7 Things No One Ever Tells You About Your Pap Smear Appointment
There are many awkward situations in life, from forgetting someone’s name even though you’ve met them thrice, to laughing at a really inappropriate time. But a trip to the gynae is definitely near the top of the list. No matter how many times you go, you can’t help but clam up.
And getting a Pap smear can feel just as awkward – not to mention uncomfortable. But it’s a necessary discomfort. With as many as 7 735 new cases of cervical cancer recorded annually, it’s now the second leading cause of female cancer-related deaths in SA, so getting tested is a must.
But what if you’ve never been for one because you don’t really know much about it? Here’s everything you need to know to help you prep for your next (or first) Pap smear.
Can I have sex the night before?
Ideally, you should not have sex before going for a Pap smear, because it can obscure the cells, making the test less accurate. You don’t necessarily need to cancel the test – just consult with your doctor first.
Can I go while I’m on my period?
The best time to have a Pap smear is 14 days after the first day of your period. Having a Pap smear while on your period isn’t a good idea, because it can also make the result less accurate. If you’re experiencing light spotting, it won’t affect the result as much and your doctor will continue with the smear.
What kinds of questions will my doc ask me?
You need to tell your doctor everything about your sexual habits and cycle – now is not the time to be shy. Especially mention sexual partners and status, contraception, condom use and any discharge you’ve noticed. You might need other or more frequent tests based on your answers, but try not to be scared – it’s all for your health.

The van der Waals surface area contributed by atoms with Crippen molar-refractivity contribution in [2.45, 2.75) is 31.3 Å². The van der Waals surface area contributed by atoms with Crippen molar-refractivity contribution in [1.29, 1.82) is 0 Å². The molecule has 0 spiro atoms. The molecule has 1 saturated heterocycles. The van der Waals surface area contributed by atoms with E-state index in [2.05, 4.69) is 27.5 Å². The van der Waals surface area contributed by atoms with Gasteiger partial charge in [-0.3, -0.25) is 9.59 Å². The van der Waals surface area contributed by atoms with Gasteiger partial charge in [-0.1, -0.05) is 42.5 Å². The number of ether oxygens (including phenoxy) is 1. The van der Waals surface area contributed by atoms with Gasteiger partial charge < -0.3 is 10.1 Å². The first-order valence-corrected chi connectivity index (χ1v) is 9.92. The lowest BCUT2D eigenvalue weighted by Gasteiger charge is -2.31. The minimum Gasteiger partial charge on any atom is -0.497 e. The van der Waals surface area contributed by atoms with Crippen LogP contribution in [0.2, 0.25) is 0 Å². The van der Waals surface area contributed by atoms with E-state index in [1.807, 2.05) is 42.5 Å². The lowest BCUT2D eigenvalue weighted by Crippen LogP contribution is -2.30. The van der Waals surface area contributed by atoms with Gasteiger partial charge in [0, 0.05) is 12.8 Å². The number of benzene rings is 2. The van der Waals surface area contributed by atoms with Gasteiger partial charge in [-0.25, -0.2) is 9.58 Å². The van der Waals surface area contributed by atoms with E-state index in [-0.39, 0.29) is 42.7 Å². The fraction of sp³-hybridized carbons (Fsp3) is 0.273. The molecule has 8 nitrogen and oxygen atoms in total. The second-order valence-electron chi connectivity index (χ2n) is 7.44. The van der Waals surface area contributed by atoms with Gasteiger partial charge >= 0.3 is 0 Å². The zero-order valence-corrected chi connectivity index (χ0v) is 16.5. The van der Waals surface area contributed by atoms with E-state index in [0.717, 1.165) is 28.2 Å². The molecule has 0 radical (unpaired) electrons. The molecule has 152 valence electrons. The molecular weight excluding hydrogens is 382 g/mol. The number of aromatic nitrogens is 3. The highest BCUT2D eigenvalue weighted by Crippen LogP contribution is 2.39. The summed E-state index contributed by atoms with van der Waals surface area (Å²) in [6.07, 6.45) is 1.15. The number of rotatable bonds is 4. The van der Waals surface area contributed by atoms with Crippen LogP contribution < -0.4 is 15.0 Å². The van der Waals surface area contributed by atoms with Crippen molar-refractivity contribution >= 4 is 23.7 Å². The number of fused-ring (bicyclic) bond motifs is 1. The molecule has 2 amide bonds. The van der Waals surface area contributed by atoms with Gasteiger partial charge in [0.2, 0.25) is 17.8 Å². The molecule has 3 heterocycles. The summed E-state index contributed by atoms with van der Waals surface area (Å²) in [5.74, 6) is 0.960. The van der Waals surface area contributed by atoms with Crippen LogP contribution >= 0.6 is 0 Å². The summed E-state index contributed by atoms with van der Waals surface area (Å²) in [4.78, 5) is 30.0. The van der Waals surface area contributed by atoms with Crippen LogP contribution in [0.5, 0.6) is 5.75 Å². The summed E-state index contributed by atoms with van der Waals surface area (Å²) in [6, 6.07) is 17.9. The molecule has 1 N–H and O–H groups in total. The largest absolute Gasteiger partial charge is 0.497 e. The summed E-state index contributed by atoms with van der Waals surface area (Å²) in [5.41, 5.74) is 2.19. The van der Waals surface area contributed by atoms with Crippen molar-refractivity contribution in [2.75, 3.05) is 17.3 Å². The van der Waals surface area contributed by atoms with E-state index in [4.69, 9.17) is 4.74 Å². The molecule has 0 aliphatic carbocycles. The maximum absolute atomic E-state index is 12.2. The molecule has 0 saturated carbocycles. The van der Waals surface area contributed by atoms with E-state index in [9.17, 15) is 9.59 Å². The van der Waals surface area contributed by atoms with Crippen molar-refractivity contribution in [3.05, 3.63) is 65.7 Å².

What does it mean if they find abnormal cells?
Your Pap smear might flag abnormal cells that aren’t cancerous. ASCUS means atypical cells of undetermined significance. This can be caused by infection, inflammation or HPV. The cells should return to normal again. So, what do you do? It’s important to repeat the Pap smear in six to 12 months. If the ASCUS persists, it’s best to go for a colposcopy by a gynae because it can develop into a pre-cancerous lesion.
Should you take painkillers before your Pap smear?
A Pap smear is more uncomfortable than painful, so no need to pop a pain pill before your visit. Know that the more you tense up, the more uncomfy it will be. Try to relax while taking deep breaths. Tip: Bear down slightly when the speculum is inserted to help relax the pelvic muscles.
How much will it cost?
You can have a Pap smear done by your GP or gynae – and you will need to pay for the visit, equipment and lab testing. If you do co-testing (testing for HPV and looking at the cells for cancer) the lab costs will be about R1 000. If you’re on medical aid (even certain hospital plans), they will cover the lab costs.
When and how often should I go?
Women should start going for Pap smears from the age of 25, or when they become sexually active. Follow-up testing will depend on your result. If you are low risk, for example, have a normal Pap smear and one sexual partner, you’ll generally only need to do a test every three to five years and can stop after the age of 65. Note: HIV-positive women should start with testing at diagnosis and will require more frequent tests.